State memo says part of controversial 'Don't Say Gay' law won't go into effect right away
The measure that opponents dubbed the "Don’t Say Gay" law goes into effect July 1. But one of the most controversial parts of the Parental Rights in Education law won’t go into effect right away, according to a state memo shared with WLRN.
House Bill 1557 bans classroom instruction on gender identity and sexual orientation in kindergarten through 3rd grade or if it’s not deemed age or developmentally appropriate. Guidance issued this week by the Florida Department of Education says the classroom instruction clause won’t go into effect in higher grades until the department defines what’s appropriate.
“This provision [on classroom instruction] takes effect on July 1, 2022, only for kindergarten through grade three. For other grades, it takes effect only after the Florida Department of Education (Department) develops rules or guidance on age-appropriate and developmentally appropriate instruction,” the guidance reads in part.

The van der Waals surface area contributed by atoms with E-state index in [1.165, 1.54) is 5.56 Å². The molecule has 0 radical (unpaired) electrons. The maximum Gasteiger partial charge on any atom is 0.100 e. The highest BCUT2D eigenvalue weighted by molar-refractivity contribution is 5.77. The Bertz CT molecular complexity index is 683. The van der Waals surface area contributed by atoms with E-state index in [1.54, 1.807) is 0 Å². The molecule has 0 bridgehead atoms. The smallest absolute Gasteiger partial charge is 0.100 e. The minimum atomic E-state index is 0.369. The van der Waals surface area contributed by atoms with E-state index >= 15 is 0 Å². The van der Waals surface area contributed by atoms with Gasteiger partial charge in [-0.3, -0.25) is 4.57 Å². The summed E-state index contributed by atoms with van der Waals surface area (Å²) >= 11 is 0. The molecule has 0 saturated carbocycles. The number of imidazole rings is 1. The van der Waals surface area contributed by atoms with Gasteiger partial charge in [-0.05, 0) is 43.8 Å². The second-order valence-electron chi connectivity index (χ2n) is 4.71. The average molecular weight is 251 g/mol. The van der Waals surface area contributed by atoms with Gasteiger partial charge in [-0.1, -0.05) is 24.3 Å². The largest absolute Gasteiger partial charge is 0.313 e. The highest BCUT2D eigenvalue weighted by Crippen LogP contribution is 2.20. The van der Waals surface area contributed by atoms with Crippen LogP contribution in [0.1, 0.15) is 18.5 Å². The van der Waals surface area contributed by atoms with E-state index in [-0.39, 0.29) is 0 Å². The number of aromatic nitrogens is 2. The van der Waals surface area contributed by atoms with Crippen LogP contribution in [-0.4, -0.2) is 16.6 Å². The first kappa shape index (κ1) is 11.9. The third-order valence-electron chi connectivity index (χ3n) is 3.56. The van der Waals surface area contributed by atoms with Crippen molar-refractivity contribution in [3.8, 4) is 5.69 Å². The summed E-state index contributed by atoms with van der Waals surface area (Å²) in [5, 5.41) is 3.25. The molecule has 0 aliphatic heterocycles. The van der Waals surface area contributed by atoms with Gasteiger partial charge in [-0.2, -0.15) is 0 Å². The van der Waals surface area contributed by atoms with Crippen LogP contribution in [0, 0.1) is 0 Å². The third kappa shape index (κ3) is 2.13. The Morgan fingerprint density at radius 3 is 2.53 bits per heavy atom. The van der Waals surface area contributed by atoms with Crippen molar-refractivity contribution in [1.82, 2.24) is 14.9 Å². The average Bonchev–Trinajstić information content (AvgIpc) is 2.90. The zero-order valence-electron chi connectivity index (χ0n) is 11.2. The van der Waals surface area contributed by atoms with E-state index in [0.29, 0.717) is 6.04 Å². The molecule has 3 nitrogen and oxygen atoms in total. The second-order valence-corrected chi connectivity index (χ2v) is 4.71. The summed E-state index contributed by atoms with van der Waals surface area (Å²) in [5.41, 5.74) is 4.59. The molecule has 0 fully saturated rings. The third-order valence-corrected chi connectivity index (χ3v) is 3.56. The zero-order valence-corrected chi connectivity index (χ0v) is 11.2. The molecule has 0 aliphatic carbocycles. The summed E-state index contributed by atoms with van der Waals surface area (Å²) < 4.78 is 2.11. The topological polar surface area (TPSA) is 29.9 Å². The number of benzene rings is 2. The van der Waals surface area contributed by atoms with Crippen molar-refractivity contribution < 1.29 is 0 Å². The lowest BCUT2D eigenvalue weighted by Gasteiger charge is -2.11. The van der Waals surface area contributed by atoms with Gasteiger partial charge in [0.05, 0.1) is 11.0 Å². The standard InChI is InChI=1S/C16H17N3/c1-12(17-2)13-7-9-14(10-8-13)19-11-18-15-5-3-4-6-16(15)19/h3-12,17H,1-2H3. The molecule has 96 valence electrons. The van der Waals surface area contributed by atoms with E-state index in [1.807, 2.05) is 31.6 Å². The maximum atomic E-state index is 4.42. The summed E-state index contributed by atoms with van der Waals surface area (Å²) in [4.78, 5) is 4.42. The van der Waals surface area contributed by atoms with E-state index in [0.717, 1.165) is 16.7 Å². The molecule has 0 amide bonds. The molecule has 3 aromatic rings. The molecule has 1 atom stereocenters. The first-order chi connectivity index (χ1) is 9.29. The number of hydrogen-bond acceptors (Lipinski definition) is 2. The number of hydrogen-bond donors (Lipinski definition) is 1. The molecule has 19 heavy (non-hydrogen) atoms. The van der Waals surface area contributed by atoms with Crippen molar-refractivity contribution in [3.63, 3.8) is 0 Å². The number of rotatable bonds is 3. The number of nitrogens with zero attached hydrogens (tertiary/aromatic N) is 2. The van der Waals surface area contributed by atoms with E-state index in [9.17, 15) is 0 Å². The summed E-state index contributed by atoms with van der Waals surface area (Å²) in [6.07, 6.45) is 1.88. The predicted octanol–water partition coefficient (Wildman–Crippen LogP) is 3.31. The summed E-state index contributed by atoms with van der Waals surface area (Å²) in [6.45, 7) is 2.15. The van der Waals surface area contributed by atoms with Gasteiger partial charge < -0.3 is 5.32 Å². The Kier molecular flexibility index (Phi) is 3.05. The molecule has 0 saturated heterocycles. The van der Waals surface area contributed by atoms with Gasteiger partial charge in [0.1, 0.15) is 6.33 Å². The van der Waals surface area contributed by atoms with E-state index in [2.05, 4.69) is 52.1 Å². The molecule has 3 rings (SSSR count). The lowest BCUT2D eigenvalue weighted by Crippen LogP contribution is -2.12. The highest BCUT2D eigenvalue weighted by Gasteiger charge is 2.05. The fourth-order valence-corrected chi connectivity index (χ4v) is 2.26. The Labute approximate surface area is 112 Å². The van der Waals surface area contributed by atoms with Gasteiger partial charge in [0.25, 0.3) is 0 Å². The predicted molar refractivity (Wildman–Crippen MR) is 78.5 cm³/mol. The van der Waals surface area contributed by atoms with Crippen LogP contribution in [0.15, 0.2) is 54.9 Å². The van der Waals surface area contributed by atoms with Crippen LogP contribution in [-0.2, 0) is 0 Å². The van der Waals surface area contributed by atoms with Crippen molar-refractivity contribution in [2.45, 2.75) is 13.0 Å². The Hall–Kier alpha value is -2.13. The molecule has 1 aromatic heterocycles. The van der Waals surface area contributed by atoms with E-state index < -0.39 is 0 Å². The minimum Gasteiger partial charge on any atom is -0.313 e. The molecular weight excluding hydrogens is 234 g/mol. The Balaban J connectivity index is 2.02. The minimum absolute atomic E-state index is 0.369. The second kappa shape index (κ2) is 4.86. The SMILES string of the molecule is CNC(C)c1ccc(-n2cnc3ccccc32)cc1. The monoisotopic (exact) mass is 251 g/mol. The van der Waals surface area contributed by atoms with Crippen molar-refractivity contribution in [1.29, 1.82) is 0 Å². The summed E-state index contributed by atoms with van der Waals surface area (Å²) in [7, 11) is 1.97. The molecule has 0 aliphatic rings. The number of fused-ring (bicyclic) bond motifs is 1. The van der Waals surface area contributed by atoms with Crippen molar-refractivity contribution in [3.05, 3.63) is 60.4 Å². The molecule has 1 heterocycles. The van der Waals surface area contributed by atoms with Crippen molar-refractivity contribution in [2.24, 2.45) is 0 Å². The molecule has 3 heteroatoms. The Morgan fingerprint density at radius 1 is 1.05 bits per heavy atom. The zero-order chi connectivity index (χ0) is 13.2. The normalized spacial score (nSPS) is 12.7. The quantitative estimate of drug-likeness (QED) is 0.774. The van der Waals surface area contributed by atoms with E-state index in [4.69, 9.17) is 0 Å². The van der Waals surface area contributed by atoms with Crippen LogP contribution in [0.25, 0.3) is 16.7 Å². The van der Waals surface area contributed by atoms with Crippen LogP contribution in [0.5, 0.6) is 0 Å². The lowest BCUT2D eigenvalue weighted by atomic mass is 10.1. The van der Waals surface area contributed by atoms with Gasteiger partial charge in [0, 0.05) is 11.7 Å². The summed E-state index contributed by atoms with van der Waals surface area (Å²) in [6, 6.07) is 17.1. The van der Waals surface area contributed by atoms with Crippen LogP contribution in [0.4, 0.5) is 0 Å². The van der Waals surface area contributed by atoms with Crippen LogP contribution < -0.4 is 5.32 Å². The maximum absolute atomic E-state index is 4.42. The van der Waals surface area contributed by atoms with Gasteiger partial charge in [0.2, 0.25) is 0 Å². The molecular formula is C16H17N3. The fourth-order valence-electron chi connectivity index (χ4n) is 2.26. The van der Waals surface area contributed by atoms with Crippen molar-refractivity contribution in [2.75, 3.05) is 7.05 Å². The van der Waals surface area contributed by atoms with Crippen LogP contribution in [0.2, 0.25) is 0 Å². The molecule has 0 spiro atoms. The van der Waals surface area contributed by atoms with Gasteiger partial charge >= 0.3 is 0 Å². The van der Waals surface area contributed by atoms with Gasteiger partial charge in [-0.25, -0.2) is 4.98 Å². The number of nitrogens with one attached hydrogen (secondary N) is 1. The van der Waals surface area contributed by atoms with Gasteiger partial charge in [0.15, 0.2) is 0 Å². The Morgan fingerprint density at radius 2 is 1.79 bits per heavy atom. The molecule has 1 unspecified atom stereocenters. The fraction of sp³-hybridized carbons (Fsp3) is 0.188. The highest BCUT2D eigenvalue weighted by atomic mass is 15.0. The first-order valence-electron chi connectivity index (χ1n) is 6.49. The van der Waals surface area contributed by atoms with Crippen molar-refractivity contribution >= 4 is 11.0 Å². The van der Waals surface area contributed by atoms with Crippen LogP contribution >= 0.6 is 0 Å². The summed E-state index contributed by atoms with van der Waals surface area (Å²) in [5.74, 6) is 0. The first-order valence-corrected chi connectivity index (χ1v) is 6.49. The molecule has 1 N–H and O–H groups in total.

School officials say they’ve been urging the department to release guidance on how they’re supposed to implement the law, which has sparked an outcry from students, educators and activists across the country. Some local officials feared that districts would have to go a full school year without receiving formal guidance from DOE because of a provision written into the law that says the department has until June 30, 2023, to review and update educator practices and student services guidelines. Some districts have already started making changes in an attempt to get in compliance ahead of the July 1 effective date. According to school board members, the School District of Palm Beach County has removed three books from classrooms and library shelves that staff worry could violate the law: Call Me Max, I Am Jazz and Gender Queer: A Memoir. Students are not to have access to the books until they’re reviewed further. The district is also directing teachers to review all books in their classroom libraries for titles that could run afoul of House Bill 1557 and other new state laws. A spokesperson for SDPBC did not respond to questions about the DOE memo and how it could affect the district’s guidance for educators. Opponents have railed against the law, which they say will threaten support for LGBTQ students, who already face higher risks of suicide and bullying than their straight peers, according to the Human Rights Campaign. Some queer educators have told WLRN that the measure is pushing them to consider leaving the classroom. Supporters of the legislation say parents should be the ones to decide when and how to bring up LGBTQ topics with their kids. Meanwhile, LGBTQ advocacy groups have filed suit over the law, arguing it violates students’ and families’ constitutional rights of free speech, due process and equal protection.